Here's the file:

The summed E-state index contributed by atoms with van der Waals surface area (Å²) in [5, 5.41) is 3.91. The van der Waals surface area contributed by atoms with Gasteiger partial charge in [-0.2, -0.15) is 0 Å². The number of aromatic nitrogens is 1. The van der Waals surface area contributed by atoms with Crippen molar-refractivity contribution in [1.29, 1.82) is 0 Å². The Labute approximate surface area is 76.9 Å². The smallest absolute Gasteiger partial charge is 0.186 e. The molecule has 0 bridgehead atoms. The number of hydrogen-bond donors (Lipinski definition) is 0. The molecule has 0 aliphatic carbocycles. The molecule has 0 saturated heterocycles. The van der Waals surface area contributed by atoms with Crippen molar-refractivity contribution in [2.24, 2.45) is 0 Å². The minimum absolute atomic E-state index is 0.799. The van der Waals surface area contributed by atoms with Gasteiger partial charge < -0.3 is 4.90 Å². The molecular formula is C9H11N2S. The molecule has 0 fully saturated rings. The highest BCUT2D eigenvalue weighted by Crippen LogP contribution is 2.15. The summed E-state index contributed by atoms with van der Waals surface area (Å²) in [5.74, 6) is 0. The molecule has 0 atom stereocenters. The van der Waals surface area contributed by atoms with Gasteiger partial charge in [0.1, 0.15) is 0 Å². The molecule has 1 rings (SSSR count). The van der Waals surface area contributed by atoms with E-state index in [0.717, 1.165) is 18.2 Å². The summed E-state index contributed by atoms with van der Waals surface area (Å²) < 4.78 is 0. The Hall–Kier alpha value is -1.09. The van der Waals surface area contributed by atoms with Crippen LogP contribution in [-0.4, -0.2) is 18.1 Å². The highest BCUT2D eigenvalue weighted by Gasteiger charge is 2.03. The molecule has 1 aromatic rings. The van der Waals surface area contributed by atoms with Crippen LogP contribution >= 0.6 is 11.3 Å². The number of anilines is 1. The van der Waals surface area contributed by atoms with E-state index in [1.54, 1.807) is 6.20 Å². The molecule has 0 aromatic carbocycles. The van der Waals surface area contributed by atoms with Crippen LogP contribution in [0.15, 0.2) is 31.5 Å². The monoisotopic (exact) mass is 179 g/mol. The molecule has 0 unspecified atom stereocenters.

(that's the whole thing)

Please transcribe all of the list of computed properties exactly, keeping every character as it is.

The summed E-state index contributed by atoms with van der Waals surface area (Å²) in [5, 5.41) is 3.91. The van der Waals surface area contributed by atoms with Gasteiger partial charge in [-0.2, -0.15) is 0 Å². The number of aromatic nitrogens is 1. The van der Waals surface area contributed by atoms with Crippen molar-refractivity contribution in [1.29, 1.82) is 0 Å². The Labute approximate surface area is 76.9 Å². The smallest absolute Gasteiger partial charge is 0.186 e. The molecule has 0 bridgehead atoms. The number of hydrogen-bond donors (Lipinski definition) is 0. The molecule has 0 aliphatic carbocycles. The molecule has 0 saturated heterocycles. The van der Waals surface area contributed by atoms with Crippen molar-refractivity contribution in [2.24, 2.45) is 0 Å². The minimum absolute atomic E-state index is 0.799. The van der Waals surface area contributed by atoms with Gasteiger partial charge < -0.3 is 4.90 Å². The molecular formula is C9H11N2S. The molecule has 0 fully saturated rings. The highest BCUT2D eigenvalue weighted by Crippen LogP contribution is 2.15. The summed E-state index contributed by atoms with van der Waals surface area (Å²) in [5.74, 6) is 0. The molecule has 0 atom stereocenters. The van der Waals surface area contributed by atoms with Gasteiger partial charge in [0.1, 0.15) is 0 Å². The molecule has 1 rings (SSSR count). The van der Waals surface area contributed by atoms with E-state index in [0.717, 1.165) is 18.2 Å². The summed E-state index contributed by atoms with van der Waals surface area (Å²) < 4.78 is 0. The Hall–Kier alpha value is -1.09. The van der Waals surface area contributed by atoms with Crippen LogP contribution in [-0.4, -0.2) is 18.1 Å². The highest BCUT2D eigenvalue weighted by Gasteiger charge is 2.03. The molecule has 1 aromatic rings. The van der Waals surface area contributed by atoms with Crippen LogP contribution >= 0.6 is 11.3 Å². The number of anilines is 1. The van der Waals surface area contributed by atoms with E-state index in [1.54, 1.807) is 6.20 Å². The molecule has 0 aromatic carbocycles. The van der Waals surface area contributed by atoms with Crippen LogP contribution in [0.15, 0.2) is 31.5 Å². The monoisotopic (exact) mass is 179 g/mol. The molecule has 0 unspecified atom stereocenters.